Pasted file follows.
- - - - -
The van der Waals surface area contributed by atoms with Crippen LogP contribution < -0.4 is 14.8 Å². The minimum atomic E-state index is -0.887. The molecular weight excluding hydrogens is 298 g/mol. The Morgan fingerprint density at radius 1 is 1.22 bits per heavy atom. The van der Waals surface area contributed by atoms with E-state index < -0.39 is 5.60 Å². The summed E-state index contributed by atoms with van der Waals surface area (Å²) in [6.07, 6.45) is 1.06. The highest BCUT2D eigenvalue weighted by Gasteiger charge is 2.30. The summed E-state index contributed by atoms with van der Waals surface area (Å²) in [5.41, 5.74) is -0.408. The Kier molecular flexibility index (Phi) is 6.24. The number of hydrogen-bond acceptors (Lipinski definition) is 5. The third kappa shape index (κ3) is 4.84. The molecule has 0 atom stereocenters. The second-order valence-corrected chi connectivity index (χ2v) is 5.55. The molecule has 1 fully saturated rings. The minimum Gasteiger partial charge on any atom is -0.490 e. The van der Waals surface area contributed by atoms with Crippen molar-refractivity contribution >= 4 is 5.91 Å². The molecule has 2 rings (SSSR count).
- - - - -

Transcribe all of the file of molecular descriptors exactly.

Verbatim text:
The van der Waals surface area contributed by atoms with Crippen LogP contribution < -0.4 is 14.8 Å². The minimum atomic E-state index is -0.887. The molecular weight excluding hydrogens is 298 g/mol. The Morgan fingerprint density at radius 1 is 1.22 bits per heavy atom. The van der Waals surface area contributed by atoms with E-state index < -0.39 is 5.60 Å². The summed E-state index contributed by atoms with van der Waals surface area (Å²) in [6.07, 6.45) is 1.06. The highest BCUT2D eigenvalue weighted by Gasteiger charge is 2.30. The summed E-state index contributed by atoms with van der Waals surface area (Å²) in [5.41, 5.74) is -0.408. The Kier molecular flexibility index (Phi) is 6.24. The number of hydrogen-bond acceptors (Lipinski definition) is 5. The third kappa shape index (κ3) is 4.84. The molecule has 0 atom stereocenters. The second-order valence-corrected chi connectivity index (χ2v) is 5.55. The molecule has 1 fully saturated rings. The minimum Gasteiger partial charge on any atom is -0.490 e. The van der Waals surface area contributed by atoms with Crippen molar-refractivity contribution >= 4 is 5.91 Å². The molecule has 2 rings (SSSR count).